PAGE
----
Monkeypox Panic or not?

Even as graphic images of rashes and boils have been going viral on the internet, doctors allay fears about the new virus
For representational purposes. (Express Illustrations)
For representational purposes. (Express Illustrations)

HYDERABAD: Monkeypox virus is an orthopoxvirus that causes a disease with symptoms similar, but less severe, to smallpox, says World Health Organisation (WHO). But the rise in cases of Monkeypox in the European Union has sent citizens into a tizzy. The worry about another pandemic while coming to terms with Covid-19 is not ingenuine. Though there has been no case in our country yet, pictures of people suffering from Monkeypox are giving nightmares to most who have been following global the news lately. CE gets in touch with doctors from the city, who explain how Monkeypox spreads and share why there’s no need to panic about it.

Monkeypox belongs to the same pox viral family, more or less near equal to smallpox or cowpox. The symptoms are four common symptoms including, fever, headache and malaise, and some people develop a rash two to three days after they get infected. But sometimes, symptoms can be more severe. “The most worrying symptom of Monkeypox is the enlargement of lymph nodes/lymph glands, besides a rash similar to that we see in smallpox or chickenpox,” says Dr Jagadeesh Kumar V, consultant physician at KIMS Hospital, Secunderabad. “In medical terminology, we call them macule, papule, vesicle and pustule. The rash in an infected person develops in all these forms, and symptoms remain for about 2-4 weeks,” he says.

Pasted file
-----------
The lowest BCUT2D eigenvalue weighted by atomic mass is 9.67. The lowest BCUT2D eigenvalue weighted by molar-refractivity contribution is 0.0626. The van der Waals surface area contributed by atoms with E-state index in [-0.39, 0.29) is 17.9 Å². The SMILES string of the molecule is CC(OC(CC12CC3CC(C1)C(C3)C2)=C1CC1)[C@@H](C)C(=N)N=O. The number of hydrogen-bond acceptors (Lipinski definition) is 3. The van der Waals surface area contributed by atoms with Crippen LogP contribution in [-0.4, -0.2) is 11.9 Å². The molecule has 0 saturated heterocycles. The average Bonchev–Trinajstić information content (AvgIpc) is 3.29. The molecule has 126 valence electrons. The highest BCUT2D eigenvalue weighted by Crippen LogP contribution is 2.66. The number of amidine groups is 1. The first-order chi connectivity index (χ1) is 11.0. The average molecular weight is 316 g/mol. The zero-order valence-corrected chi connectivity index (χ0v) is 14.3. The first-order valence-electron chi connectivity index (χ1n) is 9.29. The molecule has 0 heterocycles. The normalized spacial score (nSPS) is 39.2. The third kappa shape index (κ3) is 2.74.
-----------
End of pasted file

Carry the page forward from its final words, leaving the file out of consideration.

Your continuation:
Doctors are treating Monkeypox the same way they treat symptoms of fever and headaches, like all viral fevers. For weakness, doctors work towards hydrating the infected persons with a good die. For rashes, they suggest anti-allergic medication as baseline treatment.

“The pictures look scary. But, unlike Covid-19, it’s not air-borne. However, it does spread when in contact with air around an infected perso. Monkeypox is transmitted in two ways, animal to human and human to human. If you come in close contact with anyone with Monkeypox, you might get infected. Since international travel has not been banned yet, it probably won’t be long before the country witnesses one or two cases,” Dr Jagadeesh says.

Should we be afraid?
Doctors say there is no reason to panic. “Vaccines that worked for smallpox (eradicated in 1980), are going to work for Monkeypox too, as around 86 per cent of the scientists around the globe assume so. This viral illness makes us panic because of the rash. At this point, I would say that it is not dangerous. It’s safe to say that the scariest part about Monkeypox are the graphic images that have been going viral on the internet,” Dr Jagadeesh adds.

On the other hand, Dr Haricharan, consultant and physician at Gleneagles Global Hospitals says that one should be cautious and take the necessary precautions for Monkeypox. “So far, there have been selective cases and but nothing to worry about, as the seriousness of the disease can only be known after a mutated form is formed. Basic Covid precautions should be enough to keep Monkeypox at bay. Especially, children, senior citizens and pregnant women seems to be more prone to the disease, so they have got to be extremely cautious and careful about this virus,” concludes Dr Haricharan.

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